Another must-see garden is the Botanical one of Lucca, which can be visited from November to March 20th, only by reservation. It was built in 1820 by Maria Luisa di Borbone and it still preserves several important collections of exotic plants, some greenhouses, many centuries-old trees, and a precious multitude of local flora. Not far from there, in Collodi – a hamlet of the Municipality of Pescia, visitors will be amazed by Pinocchio Park: a commemorative garden dedicated to the famous book by Carlo Lorenzini. It was designed by Pietro Porcinai, the greatest Italian landscape painter of the XX century, and it is animated by mosaics, bronze sculptures, and some quaint buildings. The vegetation has been embedded with the works of art by many famous artists, including Emilio Greco, Venturino Venturi and Pietro Consagra – they represent the main events depicted by Carlo Lorenzini in his famous tale. There’s also a museum, a virtual library, and an animated mechanical theatre dedicated to the legendary mischievous puppet-boy.


The Botanical Garden of Siena it’s also worth visiting in winter. It dates back to 1588 and it was further enriched in the 1990s with new creations dedicated to the different ecosystems. Nearby, there’s the Botanical garden of Pisa, opened in 1543 and possibly the oldest in the world. Having been moved to the current location over time, the actual oldest botanical garden would be that of Padua.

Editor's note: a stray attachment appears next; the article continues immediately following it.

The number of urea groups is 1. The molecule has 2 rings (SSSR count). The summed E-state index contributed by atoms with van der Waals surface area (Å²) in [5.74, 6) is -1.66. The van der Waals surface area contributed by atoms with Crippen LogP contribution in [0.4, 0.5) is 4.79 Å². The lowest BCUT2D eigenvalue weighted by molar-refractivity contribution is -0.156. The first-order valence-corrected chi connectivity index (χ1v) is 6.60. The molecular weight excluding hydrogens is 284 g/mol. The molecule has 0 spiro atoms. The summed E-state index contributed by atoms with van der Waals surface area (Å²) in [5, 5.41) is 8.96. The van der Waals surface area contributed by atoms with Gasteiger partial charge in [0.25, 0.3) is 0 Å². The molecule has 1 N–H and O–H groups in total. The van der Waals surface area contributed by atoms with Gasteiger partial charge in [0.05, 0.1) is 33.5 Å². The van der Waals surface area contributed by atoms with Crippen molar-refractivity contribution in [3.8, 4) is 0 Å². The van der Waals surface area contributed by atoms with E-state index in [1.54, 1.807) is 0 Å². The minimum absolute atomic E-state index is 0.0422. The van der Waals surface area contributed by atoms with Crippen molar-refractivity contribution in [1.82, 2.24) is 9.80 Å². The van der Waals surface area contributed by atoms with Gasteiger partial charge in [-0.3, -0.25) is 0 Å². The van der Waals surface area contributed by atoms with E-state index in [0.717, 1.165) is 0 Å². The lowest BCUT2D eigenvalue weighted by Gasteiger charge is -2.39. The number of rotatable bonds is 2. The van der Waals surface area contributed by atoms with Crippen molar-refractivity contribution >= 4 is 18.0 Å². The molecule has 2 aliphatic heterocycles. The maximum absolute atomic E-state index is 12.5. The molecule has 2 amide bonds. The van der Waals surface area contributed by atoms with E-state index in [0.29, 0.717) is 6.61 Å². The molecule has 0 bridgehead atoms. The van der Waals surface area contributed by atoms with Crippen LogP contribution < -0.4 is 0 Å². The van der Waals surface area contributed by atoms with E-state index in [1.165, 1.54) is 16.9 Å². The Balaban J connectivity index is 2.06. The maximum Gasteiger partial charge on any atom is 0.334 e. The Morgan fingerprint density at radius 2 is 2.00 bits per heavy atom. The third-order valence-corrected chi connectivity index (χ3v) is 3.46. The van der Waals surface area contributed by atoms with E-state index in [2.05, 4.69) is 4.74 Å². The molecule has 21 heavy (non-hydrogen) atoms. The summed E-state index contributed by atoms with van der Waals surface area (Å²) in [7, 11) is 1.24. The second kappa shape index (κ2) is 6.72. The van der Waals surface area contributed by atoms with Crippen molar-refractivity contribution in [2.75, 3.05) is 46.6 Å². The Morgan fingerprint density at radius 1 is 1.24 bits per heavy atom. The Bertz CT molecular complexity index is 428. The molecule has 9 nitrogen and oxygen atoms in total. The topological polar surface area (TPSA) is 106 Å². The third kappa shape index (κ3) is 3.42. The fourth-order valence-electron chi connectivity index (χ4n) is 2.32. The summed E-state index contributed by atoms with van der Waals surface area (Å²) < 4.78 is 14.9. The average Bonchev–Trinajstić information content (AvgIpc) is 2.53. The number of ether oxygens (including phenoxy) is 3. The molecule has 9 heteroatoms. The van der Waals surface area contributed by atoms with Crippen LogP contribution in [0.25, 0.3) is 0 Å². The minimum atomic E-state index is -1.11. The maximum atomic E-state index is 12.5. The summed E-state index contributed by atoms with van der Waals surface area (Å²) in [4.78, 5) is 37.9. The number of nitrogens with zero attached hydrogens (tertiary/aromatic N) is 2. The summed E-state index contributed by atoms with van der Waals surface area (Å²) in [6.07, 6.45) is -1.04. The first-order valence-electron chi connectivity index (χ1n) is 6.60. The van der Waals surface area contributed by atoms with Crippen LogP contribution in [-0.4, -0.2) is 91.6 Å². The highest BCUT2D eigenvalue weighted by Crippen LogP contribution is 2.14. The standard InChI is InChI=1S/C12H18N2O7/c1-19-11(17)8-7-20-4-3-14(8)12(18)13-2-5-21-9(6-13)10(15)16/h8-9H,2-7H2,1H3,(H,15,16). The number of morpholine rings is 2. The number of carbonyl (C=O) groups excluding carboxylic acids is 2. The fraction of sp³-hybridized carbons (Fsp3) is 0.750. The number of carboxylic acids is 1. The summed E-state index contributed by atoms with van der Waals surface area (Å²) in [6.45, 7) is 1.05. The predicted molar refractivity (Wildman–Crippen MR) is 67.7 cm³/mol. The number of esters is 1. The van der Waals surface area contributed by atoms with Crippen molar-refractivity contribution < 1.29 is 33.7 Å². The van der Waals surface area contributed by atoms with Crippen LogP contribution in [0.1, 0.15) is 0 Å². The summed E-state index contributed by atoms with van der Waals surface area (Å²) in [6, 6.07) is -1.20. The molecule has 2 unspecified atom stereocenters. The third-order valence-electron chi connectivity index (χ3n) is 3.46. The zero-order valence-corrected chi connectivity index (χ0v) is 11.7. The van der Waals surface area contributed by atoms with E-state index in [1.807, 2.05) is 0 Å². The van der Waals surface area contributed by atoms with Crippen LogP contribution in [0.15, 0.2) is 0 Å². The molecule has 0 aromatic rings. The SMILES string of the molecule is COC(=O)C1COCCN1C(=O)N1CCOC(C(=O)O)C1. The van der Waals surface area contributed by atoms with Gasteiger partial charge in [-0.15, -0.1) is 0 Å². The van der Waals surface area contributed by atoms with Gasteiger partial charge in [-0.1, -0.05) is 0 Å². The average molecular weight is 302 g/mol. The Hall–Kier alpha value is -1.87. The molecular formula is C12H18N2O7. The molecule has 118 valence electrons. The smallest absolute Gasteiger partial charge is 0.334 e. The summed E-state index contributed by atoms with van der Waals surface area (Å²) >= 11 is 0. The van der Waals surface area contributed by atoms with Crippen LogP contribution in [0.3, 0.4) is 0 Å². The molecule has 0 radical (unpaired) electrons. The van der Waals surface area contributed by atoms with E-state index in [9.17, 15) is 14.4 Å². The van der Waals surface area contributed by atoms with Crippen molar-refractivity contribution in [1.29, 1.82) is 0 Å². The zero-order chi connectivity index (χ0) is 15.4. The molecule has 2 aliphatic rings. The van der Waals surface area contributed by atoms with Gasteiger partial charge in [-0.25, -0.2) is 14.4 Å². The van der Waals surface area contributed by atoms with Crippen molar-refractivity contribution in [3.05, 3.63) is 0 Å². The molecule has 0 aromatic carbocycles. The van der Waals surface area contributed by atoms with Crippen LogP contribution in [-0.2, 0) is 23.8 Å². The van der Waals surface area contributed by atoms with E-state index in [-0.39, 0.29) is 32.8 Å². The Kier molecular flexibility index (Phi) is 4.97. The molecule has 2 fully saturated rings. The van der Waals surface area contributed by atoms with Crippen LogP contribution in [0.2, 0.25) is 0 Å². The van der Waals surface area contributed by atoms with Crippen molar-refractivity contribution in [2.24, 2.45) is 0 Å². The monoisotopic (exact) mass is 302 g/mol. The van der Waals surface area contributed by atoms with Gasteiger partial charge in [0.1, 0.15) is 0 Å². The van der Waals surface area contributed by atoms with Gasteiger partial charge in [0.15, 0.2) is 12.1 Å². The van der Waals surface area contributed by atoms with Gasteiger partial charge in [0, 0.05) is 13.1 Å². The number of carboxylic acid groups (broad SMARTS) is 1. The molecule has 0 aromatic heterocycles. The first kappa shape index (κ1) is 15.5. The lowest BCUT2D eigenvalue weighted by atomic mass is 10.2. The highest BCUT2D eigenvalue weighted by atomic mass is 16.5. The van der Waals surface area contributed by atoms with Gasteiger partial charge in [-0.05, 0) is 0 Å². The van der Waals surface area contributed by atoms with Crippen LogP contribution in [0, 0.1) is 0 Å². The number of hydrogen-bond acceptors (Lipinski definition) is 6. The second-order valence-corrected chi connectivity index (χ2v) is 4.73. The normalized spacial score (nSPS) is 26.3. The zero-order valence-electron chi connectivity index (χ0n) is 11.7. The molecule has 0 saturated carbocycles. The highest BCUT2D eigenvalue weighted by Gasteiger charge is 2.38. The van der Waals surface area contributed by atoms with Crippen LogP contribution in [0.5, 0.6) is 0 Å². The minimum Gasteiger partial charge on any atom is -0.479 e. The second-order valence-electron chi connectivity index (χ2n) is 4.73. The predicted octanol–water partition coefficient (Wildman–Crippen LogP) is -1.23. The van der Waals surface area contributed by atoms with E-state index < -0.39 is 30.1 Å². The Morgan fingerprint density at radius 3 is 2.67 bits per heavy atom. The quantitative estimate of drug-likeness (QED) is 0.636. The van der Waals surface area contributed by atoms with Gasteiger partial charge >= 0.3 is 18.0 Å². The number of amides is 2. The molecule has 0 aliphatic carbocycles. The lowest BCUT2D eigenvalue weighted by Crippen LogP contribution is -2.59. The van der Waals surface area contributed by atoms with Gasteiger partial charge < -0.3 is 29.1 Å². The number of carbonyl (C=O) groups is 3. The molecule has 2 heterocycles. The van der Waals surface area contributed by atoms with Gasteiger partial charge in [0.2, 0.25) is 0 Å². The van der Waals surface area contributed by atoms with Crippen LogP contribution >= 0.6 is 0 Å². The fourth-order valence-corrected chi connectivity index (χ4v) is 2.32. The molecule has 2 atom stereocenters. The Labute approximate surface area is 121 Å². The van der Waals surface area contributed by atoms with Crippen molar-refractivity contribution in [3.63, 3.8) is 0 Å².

In Lazio, visitors should go to Villa d’Este in Tivoli: a masterpiece of the Italian Renaissance acknowledged as one of UNESCO World Heritage Sites. The sumptuous palace overlooks an extraordinary terraced garden, which includes the exquisite remains of ancient villas, caves, waterfalls, water games and an incredible “hydraulic music” system.

In the province of Viterbo, south of the medieval village of Bagnaia (on the slopes of the Cimini mountain range) there’s the XVI century Villa Lante: it features a large Italian garden of box hedges, several fountains and sculptures.

On the other hand, Villa (or Palazzo) Farnese in Caprarola, is one of the best examples of a Mannerist-period residence: it was built in 1547 and it offers splendid halls and rooms, as well as two wonderful Italian gardens, with a parterre, hedges and fountains.

In Campania, the spectacular Royal Palace of Caserta and its park await whoever would like to visit a historic residence of the royal house of the Bourbons from Naples, also acknowledged as a World Heritage Site by UNESCO. Its construction started in 1751, designed and supervised by the famous architect Luigi Vanvitelli – one of the greatest artists of the Rococo style. The palace is surrounded by a huge park which includes the Italian Garden (with impressive hydraulic engineering solutions), and the English one, built for Queen Maria Carolina from Austria and featuring the very landscape style created by William Kent in 1730.